Nova Scotia ACORN member Jessica Bastarache has lived with mould, rats, a rotting bathroom and broken entrance in her building for two years. While it was hard to imagine the situation worsening, on December 3rd she came home to find a sheriff’s notice of eviction.

Atlantic Living currently owns the property and while they didn’t initiate the eviction, they stood firmly by it and even claimed when speaking to a reporter that Jessica caused the damages to the building. The eviction was initiated shortly after she went to the media about her living conditions.

With the help of 40 ACORN members and allies marching on Atlantic Living’s office on Tuesday, Jessica made an example out of slumlords that bully tenants.

Halifax ACORN member rally for Healthy Homes.

Halifax Media Co-op: ACORN Canada Aims to Tackle Dartmouth Slums

Be thankful you don't have to breathe it: Black mold everywhere. [Photo: Miles Howe]Dartmouth, Nova Scotia – Jessica Bastarache greets Evan Coole, organizer for ACORN Canada, at the back door of a Jackson Road low-rise in Dartmouth. There's no lock on the door of the building, and as we descend the stairs towards the basement level, signs of destruction and disrepair are everywhere.

Gaping holes have been punched and kicked in the drywall, pieces of which are ground into the hallway carpet. People have been playing tic-tac-toe on the walls with indelible markers. There are no fire extinguishers, some parts of the hallway are not lit, and exposed wires hang from the ceiling. The air is humid and stale, thick with moisture and mold.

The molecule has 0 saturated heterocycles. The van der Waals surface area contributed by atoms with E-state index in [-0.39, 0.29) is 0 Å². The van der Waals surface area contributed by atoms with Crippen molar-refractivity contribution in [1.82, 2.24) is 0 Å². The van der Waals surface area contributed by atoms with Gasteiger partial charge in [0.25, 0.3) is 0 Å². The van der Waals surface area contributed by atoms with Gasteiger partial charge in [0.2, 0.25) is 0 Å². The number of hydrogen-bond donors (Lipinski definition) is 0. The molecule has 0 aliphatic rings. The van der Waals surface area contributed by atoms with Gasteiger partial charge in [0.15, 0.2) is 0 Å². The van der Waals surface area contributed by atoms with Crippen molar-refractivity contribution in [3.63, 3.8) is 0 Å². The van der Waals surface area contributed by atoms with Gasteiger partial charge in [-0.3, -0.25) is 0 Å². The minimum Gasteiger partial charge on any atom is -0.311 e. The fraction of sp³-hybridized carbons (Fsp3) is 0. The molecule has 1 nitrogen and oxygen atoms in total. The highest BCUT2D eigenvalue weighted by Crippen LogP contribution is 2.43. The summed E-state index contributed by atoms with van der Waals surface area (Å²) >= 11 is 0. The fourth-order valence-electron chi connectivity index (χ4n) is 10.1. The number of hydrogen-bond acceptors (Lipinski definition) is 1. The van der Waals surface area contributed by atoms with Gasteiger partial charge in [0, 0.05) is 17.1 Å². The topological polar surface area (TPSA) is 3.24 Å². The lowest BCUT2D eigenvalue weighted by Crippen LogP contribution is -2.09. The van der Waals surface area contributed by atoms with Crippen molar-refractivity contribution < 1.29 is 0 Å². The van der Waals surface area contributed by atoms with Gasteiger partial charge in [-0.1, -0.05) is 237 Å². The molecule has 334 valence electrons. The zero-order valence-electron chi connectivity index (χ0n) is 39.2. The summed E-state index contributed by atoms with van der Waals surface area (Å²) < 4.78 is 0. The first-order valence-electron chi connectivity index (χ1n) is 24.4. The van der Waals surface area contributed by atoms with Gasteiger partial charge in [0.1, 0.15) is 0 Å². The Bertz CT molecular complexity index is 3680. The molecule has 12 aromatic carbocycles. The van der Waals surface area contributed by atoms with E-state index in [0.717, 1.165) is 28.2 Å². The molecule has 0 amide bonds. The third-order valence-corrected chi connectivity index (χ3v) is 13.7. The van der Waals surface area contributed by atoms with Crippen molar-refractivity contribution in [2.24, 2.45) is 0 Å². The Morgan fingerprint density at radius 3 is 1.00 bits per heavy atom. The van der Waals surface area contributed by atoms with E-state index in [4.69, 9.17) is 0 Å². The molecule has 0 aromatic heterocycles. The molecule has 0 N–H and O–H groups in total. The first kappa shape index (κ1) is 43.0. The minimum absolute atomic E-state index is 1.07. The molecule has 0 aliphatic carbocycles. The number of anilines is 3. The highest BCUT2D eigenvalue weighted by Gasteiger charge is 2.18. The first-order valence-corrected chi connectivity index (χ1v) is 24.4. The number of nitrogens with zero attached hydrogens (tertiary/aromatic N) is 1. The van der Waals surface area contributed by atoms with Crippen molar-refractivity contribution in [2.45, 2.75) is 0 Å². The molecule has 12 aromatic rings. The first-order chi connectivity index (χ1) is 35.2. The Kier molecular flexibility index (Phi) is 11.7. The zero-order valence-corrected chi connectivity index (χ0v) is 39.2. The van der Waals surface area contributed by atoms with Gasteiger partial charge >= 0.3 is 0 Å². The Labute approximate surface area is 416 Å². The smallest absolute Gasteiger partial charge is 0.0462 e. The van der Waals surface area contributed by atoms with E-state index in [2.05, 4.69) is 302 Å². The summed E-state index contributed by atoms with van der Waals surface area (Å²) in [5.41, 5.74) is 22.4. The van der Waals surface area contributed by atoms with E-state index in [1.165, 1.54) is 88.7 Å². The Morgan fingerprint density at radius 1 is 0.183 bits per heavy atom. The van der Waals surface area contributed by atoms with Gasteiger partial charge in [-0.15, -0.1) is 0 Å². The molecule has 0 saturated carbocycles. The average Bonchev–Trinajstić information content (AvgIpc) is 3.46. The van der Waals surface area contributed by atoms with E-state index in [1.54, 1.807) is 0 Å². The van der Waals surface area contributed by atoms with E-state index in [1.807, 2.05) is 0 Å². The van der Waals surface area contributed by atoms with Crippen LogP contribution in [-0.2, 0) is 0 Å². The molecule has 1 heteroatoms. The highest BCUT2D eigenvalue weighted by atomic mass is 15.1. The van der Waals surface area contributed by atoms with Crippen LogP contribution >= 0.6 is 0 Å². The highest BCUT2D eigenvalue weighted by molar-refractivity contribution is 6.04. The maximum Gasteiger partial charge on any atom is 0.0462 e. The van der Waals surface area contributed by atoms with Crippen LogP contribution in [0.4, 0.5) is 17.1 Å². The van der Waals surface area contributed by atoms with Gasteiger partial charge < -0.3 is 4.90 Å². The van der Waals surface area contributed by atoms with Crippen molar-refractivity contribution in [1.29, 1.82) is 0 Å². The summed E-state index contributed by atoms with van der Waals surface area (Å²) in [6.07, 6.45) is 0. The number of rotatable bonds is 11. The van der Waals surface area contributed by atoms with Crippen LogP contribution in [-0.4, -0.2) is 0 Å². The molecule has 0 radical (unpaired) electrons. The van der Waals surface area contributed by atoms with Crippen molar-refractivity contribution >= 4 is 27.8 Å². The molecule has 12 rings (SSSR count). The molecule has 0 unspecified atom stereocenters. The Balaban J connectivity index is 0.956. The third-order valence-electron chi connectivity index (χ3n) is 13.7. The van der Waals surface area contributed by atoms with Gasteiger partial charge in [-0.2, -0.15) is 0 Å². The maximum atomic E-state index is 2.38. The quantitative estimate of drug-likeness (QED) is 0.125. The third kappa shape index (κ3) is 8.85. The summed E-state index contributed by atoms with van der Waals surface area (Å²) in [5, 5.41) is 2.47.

“There's some splatter of something,” says Jessica, pointing to a sticky smear dripping down the hallway wall. “God only knows what that is.”

We crunch our way through the dimly lit hallway and stop at the apartment adjacent to Bastarache's. The lock on the door is broken, and the apartment is vacant. The smell from outside the door is one that suggests an absence of breathable oxygen, and we all reflexively recoil a half-step.

“This one here is the bad apartment. I don't know if you want to go in here,” says Bastarache as she opens the door.

EMC News: Herongate tenants win battle for repairs

From left, George Brown, ACORN legal council, Daniel Tucker-Simmons, law student at the University of Ottawa, Suzanne Bouclin and David Wiseman professors at the University of Ottawa faculty of law attend an ACORN press conference on Oct. 2.EMC news - Ontario's Landlord and Tenant Board has awarded tenants living with mould on their windows and holes in their walls in the Herongate area more than $75,000 in rebates and repairs.

For months, Ottawa ACORN (Association of Community Organizations for Reform Now) has been lobbying to force property owners to put much-needed repairs into homes and apartments in the Herongate community.

On Oct. 2, members of ACORN called a press conference to announce what they called "celebrating a win" against a landlord in Herongate.

"We are here to celebrate some victories that we have had with our rental abetments and to thank all our volunteers who helped us over time dealing with the rent abetments," said Mavis Finnamore, ACORN member, adding that the group has had a 95 per cent success rate in pleading out their cases.

So far 31 cases have gone through or are still pending at the Ontario's Landlord and Tenant Board, according to ACORN.

580 CFRA: Ottawa ACORN celebrates win in Herongate

Herongate ACORN press conference, Oct. 2 2012. Members of an advocacy group calling for reform are celebrating a win against a landlord in the Herongate area.